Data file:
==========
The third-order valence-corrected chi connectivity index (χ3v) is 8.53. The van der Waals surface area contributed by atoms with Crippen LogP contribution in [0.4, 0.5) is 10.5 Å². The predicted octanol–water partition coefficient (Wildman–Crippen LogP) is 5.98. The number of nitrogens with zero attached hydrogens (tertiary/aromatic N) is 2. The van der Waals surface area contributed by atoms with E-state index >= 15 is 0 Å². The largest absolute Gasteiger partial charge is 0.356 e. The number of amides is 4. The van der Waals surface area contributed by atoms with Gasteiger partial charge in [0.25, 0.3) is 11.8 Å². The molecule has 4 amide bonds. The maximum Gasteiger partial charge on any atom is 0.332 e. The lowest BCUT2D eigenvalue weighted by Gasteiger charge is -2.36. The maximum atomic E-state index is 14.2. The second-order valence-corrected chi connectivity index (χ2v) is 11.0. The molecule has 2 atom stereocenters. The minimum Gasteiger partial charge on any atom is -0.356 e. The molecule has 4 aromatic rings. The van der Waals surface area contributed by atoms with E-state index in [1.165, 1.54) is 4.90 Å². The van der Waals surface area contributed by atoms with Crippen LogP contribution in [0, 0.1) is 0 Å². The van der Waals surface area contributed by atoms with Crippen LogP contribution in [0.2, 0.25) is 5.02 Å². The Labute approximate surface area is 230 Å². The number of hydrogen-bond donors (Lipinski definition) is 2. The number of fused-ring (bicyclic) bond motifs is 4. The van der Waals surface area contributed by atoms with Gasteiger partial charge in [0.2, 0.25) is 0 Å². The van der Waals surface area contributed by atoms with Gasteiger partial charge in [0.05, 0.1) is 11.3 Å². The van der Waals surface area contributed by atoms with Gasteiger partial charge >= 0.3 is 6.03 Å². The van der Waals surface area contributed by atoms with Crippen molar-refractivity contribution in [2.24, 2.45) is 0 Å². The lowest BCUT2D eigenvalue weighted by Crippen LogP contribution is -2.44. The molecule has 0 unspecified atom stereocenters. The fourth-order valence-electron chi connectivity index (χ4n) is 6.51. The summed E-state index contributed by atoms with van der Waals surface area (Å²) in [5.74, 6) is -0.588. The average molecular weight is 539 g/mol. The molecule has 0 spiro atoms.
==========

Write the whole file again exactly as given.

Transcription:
The third-order valence-corrected chi connectivity index (χ3v) is 8.53. The van der Waals surface area contributed by atoms with Crippen LogP contribution in [0.4, 0.5) is 10.5 Å². The predicted octanol–water partition coefficient (Wildman–Crippen LogP) is 5.98. The number of nitrogens with zero attached hydrogens (tertiary/aromatic N) is 2. The van der Waals surface area contributed by atoms with E-state index >= 15 is 0 Å². The largest absolute Gasteiger partial charge is 0.356 e. The number of amides is 4. The van der Waals surface area contributed by atoms with Gasteiger partial charge in [0.25, 0.3) is 11.8 Å². The molecule has 4 amide bonds. The maximum Gasteiger partial charge on any atom is 0.332 e. The lowest BCUT2D eigenvalue weighted by Gasteiger charge is -2.36. The maximum atomic E-state index is 14.2. The second-order valence-corrected chi connectivity index (χ2v) is 11.0. The molecule has 2 atom stereocenters. The minimum Gasteiger partial charge on any atom is -0.356 e. The molecule has 4 aromatic rings. The van der Waals surface area contributed by atoms with E-state index in [1.165, 1.54) is 4.90 Å². The van der Waals surface area contributed by atoms with Crippen LogP contribution in [0, 0.1) is 0 Å². The van der Waals surface area contributed by atoms with Crippen LogP contribution in [0.2, 0.25) is 5.02 Å². The Labute approximate surface area is 230 Å². The number of hydrogen-bond donors (Lipinski definition) is 2. The number of fused-ring (bicyclic) bond motifs is 4. The van der Waals surface area contributed by atoms with Gasteiger partial charge in [0.2, 0.25) is 0 Å². The van der Waals surface area contributed by atoms with Gasteiger partial charge in [0.05, 0.1) is 11.3 Å². The van der Waals surface area contributed by atoms with Gasteiger partial charge >= 0.3 is 6.03 Å². The van der Waals surface area contributed by atoms with Crippen molar-refractivity contribution in [2.24, 2.45) is 0 Å². The lowest BCUT2D eigenvalue weighted by Crippen LogP contribution is -2.44. The molecule has 0 unspecified atom stereocenters. The fourth-order valence-electron chi connectivity index (χ4n) is 6.51. The summed E-state index contributed by atoms with van der Waals surface area (Å²) in [5.74, 6) is -0.588. The average molecular weight is 539 g/mol. The molecule has 0 spiro atoms.